Joe Biden presses Xi Jinping on ‘abuses in Xinjiang’ in first call with Chinese leader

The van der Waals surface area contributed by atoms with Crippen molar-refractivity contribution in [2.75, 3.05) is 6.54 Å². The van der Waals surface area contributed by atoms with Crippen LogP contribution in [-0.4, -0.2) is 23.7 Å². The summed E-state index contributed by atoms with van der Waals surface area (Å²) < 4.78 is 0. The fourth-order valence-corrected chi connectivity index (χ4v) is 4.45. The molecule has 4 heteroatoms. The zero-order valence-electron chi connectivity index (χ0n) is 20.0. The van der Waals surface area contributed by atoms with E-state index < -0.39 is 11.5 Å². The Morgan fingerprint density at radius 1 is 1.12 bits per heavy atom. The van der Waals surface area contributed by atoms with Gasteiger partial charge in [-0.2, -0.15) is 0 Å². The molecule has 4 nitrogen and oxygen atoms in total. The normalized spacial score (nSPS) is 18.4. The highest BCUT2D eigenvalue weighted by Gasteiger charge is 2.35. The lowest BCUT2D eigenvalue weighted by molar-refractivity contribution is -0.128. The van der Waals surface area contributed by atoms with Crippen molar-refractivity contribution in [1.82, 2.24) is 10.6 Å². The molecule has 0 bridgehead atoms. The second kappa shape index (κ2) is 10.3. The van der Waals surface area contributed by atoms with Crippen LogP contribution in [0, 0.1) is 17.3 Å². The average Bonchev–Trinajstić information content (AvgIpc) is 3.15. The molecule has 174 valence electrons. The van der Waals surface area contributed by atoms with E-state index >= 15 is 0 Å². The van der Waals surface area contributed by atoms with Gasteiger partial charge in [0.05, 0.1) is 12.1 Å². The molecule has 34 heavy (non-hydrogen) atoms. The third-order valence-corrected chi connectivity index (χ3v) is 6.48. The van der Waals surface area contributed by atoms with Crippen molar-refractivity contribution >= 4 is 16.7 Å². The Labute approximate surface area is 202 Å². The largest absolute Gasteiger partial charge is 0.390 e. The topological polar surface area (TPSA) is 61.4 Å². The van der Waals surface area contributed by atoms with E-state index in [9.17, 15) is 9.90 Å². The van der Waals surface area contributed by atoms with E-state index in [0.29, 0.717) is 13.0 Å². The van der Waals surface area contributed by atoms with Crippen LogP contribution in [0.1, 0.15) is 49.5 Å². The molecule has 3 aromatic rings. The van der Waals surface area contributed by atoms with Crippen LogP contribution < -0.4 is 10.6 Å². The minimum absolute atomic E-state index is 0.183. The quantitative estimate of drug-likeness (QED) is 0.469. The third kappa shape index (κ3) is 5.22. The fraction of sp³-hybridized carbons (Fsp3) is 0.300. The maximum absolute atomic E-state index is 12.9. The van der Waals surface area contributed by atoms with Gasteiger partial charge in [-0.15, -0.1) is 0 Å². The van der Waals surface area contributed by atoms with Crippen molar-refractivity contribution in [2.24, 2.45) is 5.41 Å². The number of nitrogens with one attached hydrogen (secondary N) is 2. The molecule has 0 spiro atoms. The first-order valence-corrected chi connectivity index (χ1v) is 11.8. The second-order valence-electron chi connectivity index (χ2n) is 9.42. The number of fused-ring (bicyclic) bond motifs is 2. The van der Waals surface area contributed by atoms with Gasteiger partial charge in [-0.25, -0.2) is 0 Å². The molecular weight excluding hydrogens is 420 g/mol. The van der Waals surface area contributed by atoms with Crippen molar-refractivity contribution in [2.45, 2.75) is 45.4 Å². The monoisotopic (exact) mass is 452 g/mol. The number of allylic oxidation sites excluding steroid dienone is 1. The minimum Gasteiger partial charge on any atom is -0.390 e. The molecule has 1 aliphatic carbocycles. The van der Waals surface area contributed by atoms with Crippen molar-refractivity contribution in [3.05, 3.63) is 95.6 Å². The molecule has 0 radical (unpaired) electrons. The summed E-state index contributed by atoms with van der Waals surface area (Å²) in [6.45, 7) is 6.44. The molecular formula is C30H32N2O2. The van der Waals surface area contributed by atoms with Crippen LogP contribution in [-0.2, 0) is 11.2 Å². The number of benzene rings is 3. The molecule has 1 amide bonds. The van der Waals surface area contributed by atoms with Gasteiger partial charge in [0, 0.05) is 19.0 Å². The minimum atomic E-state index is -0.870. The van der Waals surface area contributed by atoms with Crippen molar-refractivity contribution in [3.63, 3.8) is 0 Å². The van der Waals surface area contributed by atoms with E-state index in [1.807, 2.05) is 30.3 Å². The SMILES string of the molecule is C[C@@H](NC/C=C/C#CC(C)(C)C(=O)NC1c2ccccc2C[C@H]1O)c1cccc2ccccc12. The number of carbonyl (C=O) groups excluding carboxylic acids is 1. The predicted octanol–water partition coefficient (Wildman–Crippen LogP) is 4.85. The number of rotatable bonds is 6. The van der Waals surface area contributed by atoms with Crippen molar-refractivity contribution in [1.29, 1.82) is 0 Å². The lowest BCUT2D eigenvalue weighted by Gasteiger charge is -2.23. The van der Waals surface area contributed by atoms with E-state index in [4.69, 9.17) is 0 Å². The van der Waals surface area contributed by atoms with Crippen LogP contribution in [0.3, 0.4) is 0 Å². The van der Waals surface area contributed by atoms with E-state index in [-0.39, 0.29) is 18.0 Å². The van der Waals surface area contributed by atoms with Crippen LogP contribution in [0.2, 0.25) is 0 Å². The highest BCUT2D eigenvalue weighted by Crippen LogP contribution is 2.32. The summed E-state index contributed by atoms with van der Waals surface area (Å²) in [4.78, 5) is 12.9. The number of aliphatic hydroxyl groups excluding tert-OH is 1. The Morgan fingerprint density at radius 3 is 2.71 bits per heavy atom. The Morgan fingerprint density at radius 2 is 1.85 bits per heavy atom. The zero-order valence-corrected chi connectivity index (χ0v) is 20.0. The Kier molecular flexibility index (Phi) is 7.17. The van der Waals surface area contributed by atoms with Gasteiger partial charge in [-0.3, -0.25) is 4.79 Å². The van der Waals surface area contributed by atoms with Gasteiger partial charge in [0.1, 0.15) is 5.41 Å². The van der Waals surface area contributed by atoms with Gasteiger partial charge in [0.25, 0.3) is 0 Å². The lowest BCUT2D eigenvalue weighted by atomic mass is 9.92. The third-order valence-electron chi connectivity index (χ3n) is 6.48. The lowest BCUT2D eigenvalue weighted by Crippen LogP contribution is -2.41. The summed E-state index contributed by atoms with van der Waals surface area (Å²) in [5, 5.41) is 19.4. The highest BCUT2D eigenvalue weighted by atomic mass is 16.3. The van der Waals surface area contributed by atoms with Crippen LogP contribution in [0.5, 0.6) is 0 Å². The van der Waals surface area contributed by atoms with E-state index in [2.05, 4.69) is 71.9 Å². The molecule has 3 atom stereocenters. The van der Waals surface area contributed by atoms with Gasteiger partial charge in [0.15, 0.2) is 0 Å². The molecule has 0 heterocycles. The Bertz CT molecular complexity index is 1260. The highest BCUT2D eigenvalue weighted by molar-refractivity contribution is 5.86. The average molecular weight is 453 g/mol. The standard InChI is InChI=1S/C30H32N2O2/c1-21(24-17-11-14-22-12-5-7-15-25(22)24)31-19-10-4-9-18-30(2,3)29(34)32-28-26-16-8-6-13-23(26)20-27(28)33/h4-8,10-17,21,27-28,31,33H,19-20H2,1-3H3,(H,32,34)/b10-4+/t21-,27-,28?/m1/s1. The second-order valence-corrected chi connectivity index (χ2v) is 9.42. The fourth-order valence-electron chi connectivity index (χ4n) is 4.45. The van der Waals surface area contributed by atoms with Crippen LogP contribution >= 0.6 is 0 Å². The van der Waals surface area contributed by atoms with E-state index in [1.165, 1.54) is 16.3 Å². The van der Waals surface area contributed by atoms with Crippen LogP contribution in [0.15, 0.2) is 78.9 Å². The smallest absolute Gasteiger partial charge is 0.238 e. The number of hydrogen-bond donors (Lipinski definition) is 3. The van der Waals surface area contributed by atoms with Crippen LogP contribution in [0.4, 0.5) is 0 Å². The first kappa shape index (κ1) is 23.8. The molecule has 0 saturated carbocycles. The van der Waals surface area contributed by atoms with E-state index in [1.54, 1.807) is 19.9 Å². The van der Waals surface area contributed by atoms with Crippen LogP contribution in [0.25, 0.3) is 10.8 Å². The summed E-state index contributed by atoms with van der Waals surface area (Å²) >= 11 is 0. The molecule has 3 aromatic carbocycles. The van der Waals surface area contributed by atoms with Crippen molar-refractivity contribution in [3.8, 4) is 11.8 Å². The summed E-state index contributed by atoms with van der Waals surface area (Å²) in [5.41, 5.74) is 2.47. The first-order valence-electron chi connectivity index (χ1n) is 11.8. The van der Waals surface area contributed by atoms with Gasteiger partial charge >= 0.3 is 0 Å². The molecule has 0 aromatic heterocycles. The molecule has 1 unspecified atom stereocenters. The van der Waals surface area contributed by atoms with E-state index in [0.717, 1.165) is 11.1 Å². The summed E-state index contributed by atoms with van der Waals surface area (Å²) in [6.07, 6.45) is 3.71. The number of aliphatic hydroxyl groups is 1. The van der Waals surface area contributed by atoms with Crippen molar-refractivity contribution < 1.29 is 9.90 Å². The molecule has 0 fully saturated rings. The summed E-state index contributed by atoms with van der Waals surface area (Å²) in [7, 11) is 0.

Joe Biden clashed with Xi Jinping, the Chinese president, over the treatment of Uighur Muslims in Xinjiang, Hong Kong and Taiwan, in their first phone call since Mr Biden came to power. Mr Biden on Thursday said he spoke to his Chinese counterpart for two hours on Wednesday night. “If we don’t get moving, they are going to eat our lunch,” Mr Biden told reporters. Wednesday’s call was also the first between Mr Xi and a US president since the Chinese leader spoke with former President Donald Trump in March last year. Since then, relations between the two countries have become the worst they have been for decades. Mr Biden told Mr Xi it was a US priority to preserve a free and open Indo-Pacific region and “underscored his fundamental concerns about Beijing’s coercive and unfair economic practices, crackdown in Hong Kong, human rights abuses in Xinjiang, and increasingly assertive actions in the region, including toward Taiwan,” the White House said in a statement. President Xi pushed back, warning that Taiwan, Hong Kong and Xinjiang – home to China’s persecuted Uighur Muslims – were “China’s internal affairs and concern China’s sovereignty and territorial integrity, and the US side should respect China’s core interests and act prudently,” the foreign ministry said. Mr Xi emphasised that China and the US can accomplish much for their mutual benefit when they work together, while confrontation “will definitely be disastrous for both countries and the world,” the Chinese foreign ministry said in a statement Thursday. Despite the disagreements, the Chinese leader sounded a positive tone, expressing hope for better relations between the two sides. “You have said that America can be defined in one word: Possibilities. We hope the possibilities will now point toward an improvement of China-US relations,” the foreign ministry statement quoted Mr Xi as saying. He also said that China and the US could have in-depth communications on matters concerning their relationship and major international and regional issues, and that their military, economic, financial and law enforcement authorities “may also have more contacts”. The White House said that Mr Biden and Mr Xi also exchanged views on countering the Covid-19 pandemic, as well as on the shared challenges of climate change and preventing weapons proliferation – a reference to the US desire to cooperate with Beijing in persuading North Korea to give up its nuclear weapons. A senior Biden administration official told reporters ahead of the call Mr Biden would be “practical, hard-headed, clear-eyed” in dealings with Mr Xi, but wanted to ensure the two leaders had the opportunity to have an open line of communication, despite US concerns about Chinese behaviour.
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